After a big reversal from yesterday’s down opening, stocks recovered quite nicely to close modestly lower.
"Stocks ended sharply lower today, as losses accelerated into the close and put both the Dow and the S&P 500 into the red for the year, and the Nasdaq into correction territory.
Upbeat results from Boeing Co. were credited with briefly pushing the Dow higher in early morning trading, before investors took an increasingly defensive stance, fleeing for the relative safety of utilities and consumer non-durable shares."1
After the market closed today, Tesla and Microsoft announced earnings that dramatically beat estimates and have sent both stocks up nicely in aftermarket trading.
How are major benchmarks faring?
The equity markets sold off rapidly as they breached technical support levels in the last two hours of trading, which triggered electronic trading, exacerbating the market sell off.
"The Dow Jones Industrial Average DJIA, fell 606.11 points, or 2.4%, to 24,583.42, while The S&P 500 SPX, dropped 84.59 points, or 3.1%, to 2,656.10, its sixth straight losing session. Meanwhile, the Nasdaq Composite Index COMP, shed 329.14 points, or 4.4%, to 7108.4, a performance that put the index more than 10% below its Aug. 29 all-time high, meeting the widely used definition of a market correction. The loss also marked the worst day for the Nasdaq since Aug. 18, 2011."1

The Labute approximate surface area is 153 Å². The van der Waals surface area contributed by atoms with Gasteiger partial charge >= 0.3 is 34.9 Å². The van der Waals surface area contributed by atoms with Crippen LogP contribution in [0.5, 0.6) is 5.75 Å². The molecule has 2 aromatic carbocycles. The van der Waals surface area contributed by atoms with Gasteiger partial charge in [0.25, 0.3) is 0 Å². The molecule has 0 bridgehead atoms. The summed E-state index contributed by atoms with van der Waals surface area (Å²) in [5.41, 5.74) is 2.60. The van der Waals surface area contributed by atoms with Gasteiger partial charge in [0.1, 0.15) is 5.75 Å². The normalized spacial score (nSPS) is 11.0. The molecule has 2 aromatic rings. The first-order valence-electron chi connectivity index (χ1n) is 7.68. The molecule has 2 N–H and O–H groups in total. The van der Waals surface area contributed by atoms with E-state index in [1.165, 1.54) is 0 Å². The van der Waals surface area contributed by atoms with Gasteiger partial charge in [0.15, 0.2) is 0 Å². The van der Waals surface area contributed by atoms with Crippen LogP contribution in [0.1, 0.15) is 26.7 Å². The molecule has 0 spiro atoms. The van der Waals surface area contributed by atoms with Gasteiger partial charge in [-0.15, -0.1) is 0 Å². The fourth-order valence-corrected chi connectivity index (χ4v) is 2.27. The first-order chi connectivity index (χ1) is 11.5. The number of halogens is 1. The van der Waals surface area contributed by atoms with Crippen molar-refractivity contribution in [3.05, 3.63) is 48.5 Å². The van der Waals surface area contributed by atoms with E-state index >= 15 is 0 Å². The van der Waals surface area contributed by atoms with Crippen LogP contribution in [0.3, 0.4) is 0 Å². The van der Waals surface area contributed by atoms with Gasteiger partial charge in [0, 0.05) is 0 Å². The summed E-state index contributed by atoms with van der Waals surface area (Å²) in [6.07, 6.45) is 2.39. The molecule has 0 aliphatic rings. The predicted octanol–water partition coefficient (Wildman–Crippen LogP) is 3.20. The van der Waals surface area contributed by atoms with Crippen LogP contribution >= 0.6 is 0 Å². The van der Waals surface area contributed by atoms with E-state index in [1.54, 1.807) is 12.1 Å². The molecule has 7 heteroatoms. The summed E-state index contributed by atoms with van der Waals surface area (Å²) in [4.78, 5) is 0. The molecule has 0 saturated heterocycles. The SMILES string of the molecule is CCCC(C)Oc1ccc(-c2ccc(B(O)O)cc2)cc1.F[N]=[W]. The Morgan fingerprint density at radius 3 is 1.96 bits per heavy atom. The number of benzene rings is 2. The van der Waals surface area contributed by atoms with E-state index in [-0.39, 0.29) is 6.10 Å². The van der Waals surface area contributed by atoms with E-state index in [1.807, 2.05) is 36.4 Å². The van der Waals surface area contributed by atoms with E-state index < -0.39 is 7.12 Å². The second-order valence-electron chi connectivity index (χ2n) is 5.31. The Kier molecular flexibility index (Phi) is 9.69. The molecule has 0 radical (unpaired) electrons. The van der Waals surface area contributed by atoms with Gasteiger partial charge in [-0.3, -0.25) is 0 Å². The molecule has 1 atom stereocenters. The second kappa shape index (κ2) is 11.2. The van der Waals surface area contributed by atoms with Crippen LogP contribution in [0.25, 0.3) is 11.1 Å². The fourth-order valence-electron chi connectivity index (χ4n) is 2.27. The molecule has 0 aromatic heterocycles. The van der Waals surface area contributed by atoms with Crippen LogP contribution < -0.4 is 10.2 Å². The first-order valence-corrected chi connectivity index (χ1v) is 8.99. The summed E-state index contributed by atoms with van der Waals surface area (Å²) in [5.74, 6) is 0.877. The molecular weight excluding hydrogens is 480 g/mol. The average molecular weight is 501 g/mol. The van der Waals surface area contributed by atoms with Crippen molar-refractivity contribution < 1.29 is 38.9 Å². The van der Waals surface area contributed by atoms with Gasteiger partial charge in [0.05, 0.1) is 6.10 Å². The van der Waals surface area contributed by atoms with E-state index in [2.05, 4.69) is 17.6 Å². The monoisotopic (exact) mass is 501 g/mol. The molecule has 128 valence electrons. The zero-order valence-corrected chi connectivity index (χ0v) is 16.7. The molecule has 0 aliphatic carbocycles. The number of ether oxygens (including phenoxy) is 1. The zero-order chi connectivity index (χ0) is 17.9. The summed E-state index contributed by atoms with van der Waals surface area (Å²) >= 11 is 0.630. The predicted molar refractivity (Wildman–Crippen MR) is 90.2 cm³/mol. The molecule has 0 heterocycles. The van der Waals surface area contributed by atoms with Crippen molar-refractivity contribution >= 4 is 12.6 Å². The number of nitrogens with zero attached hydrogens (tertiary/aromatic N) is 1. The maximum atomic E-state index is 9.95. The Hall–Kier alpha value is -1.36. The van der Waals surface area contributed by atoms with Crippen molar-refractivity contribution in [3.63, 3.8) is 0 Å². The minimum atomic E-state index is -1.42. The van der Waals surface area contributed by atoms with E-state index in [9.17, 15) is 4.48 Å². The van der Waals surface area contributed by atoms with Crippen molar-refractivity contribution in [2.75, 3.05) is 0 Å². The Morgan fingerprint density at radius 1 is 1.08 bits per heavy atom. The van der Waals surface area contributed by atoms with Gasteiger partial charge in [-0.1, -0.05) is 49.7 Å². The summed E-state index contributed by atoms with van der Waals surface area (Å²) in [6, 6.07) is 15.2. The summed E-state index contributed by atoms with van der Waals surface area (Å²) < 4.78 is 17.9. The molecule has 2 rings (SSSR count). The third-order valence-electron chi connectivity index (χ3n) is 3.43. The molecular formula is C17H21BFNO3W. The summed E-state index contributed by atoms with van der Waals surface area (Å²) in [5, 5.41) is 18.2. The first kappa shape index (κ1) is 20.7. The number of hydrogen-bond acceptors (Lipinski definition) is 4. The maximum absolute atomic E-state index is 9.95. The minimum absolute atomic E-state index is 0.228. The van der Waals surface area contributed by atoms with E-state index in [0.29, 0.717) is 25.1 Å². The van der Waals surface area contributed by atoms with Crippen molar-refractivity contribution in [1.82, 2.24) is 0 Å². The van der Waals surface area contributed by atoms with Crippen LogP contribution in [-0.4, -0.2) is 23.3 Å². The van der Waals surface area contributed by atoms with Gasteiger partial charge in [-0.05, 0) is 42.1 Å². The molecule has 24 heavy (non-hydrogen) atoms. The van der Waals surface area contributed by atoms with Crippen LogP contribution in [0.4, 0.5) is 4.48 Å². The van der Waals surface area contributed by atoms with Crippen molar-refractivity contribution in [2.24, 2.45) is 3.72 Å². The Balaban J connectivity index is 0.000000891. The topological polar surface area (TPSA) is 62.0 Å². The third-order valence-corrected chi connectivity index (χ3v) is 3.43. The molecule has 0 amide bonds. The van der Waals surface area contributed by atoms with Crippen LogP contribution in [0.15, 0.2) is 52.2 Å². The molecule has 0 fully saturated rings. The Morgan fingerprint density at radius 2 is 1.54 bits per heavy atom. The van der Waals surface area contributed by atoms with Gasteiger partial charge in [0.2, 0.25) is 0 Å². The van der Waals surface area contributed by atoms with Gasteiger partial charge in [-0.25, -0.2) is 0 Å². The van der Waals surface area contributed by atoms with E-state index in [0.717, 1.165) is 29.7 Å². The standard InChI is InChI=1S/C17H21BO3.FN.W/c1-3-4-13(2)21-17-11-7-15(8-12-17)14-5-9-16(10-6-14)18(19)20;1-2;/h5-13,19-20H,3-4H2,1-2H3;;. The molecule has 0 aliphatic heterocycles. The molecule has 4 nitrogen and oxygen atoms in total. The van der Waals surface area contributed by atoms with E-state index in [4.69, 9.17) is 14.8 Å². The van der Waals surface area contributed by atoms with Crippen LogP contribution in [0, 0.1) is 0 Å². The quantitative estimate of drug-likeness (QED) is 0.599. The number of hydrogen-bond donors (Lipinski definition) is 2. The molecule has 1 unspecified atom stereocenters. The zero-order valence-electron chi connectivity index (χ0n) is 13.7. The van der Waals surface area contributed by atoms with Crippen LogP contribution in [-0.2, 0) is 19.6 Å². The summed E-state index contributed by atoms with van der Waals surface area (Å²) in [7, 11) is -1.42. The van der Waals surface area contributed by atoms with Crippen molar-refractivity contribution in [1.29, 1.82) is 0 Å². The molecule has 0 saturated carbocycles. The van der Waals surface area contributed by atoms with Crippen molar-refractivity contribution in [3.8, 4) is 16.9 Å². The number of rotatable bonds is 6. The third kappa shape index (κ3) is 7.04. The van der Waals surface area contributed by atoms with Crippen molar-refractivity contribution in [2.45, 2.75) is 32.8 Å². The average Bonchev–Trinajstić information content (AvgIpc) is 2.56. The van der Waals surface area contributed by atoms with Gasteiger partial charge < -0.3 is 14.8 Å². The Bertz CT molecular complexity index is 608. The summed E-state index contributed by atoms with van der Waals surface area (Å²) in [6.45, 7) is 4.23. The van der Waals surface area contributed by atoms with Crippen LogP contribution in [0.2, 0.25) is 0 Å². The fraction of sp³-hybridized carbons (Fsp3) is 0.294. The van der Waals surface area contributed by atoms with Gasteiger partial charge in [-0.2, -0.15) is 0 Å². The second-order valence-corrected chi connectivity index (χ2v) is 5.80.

October is shaping up to be a brutal month for equities, with the S&P falling 8.9% month-to-date, the Dow down 7.1%, and the Nasdaq falling 11.7% since the start of the month.
Wednesday’s session also sent the Dow into losing territory for the year, with the index down 0.6% in 2018. This is the fifth consecutive week of losses for the Dow, making this its longest string of weekly losses since July, 11 2008, when it fell for six straight weeks.
The S&P 500 also ended the trading day in the red, down 0.7% year-to-date."1
What drove the market?
Historically September and October are volatile months. With the midterm elections less than two weeks away, concerns about the Fed's position on interest rates, concerns over the slowing global economic expansion, the slowing in China (which many believe has been understated), concerns over Italy's budget proposal, Britain's efforts to exit the Eurozone, and fear about corporate earnings (and perhaps more importantly, earnings forecasts), investor sentiment weakened today.
"Wall Street traders have been wading through this week’s deluge of quarterly corporate results, including several mega-cap names but have found few reasons to buy in an environment that promises higher interest rates and borrowing costs, as the Federal Reserve has indicated it will continue to tighten monetary policy by year’s end. On top of that, earnings growth shows signs of possibly stalling out due to tariff spats between the U.S. and China."1 Even though 90% of companies that have reported have met or surpassed their earnings, the market is forward looking and trade is an unsettled issue; both investors and markets dislike uncertainty.